This is what San Francisco’s Market Street will look like during the upcoming Super Bowl festivities. (Image courtesy Super Bowl 50 Host Committee)
The winner of the Super Bowl usually says they’re going to Disney World. But even the Magic Kingdom would have a hard time competing with the pomp and circumstance in the Bay Area during the week leading up to this year’s big game.
About 70,000 people will attend Super Bowl 50 at Levi’s Stadium in Santa Clara on Feb. 7, but for the many thousands more who just want to be in town for it, the game itself is almost besides the point. Whether you want to play virtual football with a giant avatar of yourself, see Alicia Keys or Metallica in concert, or watch WWE wrestling in person, there’s an event for you.
Whether you’re a die-hard NFL fan or just in it for the party, here’s a guide for getting to and enjoying the Super Bowl festivities like a winner.
Airfare and lodgings
If you thought the airline industry gouged college football fans before this year’s national championship game, wait till you see the fare increases as soon as this weekend’s AFC and NFC championship games are done and just two weeks remain for the winners’ fans to make their travel plans to the Bay Area.
Hipmunk conservatively estimates a 250 percent price increase in tickets for flights to the three main Bay Area airports (San Francisco, San Jose, and Oakland). Factoring in the price for the eight cities whose teams remained in the playoffs before last Sunday’s games, Hipmunk calculated an average airfare of $383 before Jan. 24, and $957 afterward. Your best bet for a good deal will be to fly into Oakland, though this will also make for a longer commute to the game and to most other festivities.
What’s one possible way around this if your team is in the final four? Buy your ticket before Sunday, and seek a refund, convert it to a flight for a later date, or just fly out even if your team loses. As you’ll see further down in this article, there will be plenty of distractions in San Francisco to take the sting out of the defeat.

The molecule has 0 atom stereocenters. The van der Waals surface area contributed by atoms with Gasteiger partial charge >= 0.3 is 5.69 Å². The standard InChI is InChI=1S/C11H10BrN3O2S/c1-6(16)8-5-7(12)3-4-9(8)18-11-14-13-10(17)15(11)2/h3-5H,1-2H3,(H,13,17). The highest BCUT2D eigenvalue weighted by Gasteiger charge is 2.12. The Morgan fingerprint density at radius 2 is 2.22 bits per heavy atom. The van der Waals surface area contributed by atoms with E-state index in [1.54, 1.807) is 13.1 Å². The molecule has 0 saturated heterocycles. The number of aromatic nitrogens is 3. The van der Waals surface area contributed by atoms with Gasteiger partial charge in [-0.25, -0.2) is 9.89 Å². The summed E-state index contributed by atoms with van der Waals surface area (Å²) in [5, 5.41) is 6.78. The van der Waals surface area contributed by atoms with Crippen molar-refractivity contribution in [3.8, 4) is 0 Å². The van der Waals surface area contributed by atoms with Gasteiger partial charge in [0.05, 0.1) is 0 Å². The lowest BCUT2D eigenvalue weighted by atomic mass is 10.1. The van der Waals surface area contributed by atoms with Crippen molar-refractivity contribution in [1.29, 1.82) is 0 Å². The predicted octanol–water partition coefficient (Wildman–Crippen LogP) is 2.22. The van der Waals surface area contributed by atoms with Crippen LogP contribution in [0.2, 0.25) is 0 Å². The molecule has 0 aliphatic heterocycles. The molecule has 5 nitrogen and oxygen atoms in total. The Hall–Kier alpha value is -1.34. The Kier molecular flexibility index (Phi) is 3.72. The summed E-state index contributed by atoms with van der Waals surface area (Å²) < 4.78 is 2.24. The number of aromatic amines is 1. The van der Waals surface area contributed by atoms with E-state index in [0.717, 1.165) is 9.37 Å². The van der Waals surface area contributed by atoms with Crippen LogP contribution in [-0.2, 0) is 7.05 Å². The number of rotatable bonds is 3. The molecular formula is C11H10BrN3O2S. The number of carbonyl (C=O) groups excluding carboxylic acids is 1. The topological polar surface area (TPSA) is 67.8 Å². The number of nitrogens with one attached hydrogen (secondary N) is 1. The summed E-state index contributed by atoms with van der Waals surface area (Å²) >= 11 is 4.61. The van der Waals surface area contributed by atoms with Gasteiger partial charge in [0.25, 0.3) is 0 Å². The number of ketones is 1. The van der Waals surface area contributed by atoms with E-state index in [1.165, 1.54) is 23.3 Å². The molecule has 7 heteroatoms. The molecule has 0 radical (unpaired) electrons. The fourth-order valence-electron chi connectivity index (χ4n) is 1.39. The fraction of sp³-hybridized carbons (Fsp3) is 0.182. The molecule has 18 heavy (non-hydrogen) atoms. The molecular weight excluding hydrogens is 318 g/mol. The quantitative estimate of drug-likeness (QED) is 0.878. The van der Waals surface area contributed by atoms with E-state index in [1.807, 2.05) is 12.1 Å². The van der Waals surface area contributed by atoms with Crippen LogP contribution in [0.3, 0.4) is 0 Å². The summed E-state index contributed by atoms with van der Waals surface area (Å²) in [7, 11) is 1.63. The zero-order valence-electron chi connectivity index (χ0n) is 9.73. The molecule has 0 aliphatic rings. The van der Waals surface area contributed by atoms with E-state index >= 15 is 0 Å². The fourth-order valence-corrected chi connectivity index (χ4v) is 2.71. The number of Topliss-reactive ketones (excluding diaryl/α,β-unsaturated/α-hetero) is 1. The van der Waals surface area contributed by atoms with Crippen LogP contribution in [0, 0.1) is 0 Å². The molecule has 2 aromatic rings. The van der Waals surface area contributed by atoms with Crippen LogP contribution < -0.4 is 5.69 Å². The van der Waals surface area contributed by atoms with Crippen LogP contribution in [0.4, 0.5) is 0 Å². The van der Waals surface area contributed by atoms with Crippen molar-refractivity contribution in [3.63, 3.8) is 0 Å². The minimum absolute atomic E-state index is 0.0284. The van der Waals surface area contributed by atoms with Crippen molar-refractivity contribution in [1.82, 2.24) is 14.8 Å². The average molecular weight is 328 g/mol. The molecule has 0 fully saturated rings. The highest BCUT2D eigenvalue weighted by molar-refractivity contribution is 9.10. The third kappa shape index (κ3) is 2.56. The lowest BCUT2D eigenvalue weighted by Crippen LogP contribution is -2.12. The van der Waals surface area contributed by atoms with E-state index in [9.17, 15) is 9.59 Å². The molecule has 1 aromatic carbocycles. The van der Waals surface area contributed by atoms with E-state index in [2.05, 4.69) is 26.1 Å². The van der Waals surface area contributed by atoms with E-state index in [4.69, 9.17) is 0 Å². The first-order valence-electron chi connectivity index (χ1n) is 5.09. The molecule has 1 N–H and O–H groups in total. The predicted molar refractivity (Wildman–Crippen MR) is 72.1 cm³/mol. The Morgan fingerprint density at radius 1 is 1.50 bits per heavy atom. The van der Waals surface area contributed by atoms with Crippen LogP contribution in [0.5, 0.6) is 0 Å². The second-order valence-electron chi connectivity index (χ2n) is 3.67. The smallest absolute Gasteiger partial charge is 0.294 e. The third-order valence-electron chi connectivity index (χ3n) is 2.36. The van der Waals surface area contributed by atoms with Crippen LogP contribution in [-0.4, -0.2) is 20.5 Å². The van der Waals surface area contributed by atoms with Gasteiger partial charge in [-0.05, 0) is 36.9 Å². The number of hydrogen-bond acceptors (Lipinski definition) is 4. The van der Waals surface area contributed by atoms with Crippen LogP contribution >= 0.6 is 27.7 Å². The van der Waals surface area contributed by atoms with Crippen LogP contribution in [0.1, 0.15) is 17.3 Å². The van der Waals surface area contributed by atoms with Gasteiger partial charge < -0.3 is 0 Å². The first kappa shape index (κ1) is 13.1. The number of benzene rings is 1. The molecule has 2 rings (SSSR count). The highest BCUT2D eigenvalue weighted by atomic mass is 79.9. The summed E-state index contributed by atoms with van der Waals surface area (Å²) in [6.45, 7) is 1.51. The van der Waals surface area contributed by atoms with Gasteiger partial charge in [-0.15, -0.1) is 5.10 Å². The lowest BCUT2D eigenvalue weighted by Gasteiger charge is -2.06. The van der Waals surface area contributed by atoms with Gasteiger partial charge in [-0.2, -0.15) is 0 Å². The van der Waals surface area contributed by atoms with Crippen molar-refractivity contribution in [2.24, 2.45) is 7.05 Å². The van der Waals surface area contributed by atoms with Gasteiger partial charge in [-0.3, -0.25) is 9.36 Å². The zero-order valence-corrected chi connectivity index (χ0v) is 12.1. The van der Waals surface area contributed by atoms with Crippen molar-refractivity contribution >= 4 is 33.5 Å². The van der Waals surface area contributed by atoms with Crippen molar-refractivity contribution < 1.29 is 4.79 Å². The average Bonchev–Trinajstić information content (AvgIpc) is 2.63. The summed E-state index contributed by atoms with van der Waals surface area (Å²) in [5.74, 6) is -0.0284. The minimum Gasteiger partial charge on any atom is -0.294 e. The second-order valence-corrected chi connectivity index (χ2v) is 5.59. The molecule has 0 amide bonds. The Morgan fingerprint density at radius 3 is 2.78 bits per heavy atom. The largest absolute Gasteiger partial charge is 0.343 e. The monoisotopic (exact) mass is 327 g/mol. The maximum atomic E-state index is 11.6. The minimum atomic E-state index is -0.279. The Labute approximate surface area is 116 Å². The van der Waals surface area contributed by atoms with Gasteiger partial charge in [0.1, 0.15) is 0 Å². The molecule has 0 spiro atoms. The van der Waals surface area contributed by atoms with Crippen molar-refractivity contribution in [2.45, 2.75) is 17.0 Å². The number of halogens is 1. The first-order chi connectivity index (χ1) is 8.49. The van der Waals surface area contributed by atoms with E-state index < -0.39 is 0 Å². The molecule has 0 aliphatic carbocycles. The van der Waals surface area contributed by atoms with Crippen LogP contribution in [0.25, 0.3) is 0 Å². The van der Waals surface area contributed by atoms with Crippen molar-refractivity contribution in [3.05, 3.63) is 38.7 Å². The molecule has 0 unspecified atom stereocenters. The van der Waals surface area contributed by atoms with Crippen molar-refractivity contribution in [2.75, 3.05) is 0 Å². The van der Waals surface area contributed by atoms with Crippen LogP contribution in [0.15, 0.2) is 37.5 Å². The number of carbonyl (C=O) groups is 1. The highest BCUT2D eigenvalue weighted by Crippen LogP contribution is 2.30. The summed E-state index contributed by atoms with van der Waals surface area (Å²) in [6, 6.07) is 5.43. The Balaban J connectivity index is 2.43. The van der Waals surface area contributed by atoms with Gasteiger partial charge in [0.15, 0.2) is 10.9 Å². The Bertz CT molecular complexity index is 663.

Prepare to have your hotel budget sacked during Super Bowl weekend. (Infographic: Hipmunk)
It should also be no surprise that local hotels are jacking up their rates as the Super Bowl approaches. As Hipmunk’s data indicates, the closer you get to the site of the game, the more you’ll pay. While San Francisco hotel rates jump 96 percent — to $403 a night for Super Bowl weekend — rates in Santa Clara and San Jose jump a whopping 317 percent, to $637 per night.
But really, you’re only going to stay in the South Bay if you’re going to the game, considering that most of the festivities are in San Francisco. So your best bet is to look for an alternative lodging there with Airbnb, or go hunting for deals using the likes of the last-minute booking app Hotel Tonight or the deals site goSeek.
Looking on goSeek, we did find a $130 nightly rate at the two-star Layne Hotel near Union Square in San Francisco. It doesn’t have the best reviews, but if it’s still available, you won’t beat the price.
The Hotel Zephyr at Fisherman’s Wharf is offering a “Hangover Helper” Super Bowl Package. (Photo courtesy Hotel Zephyr)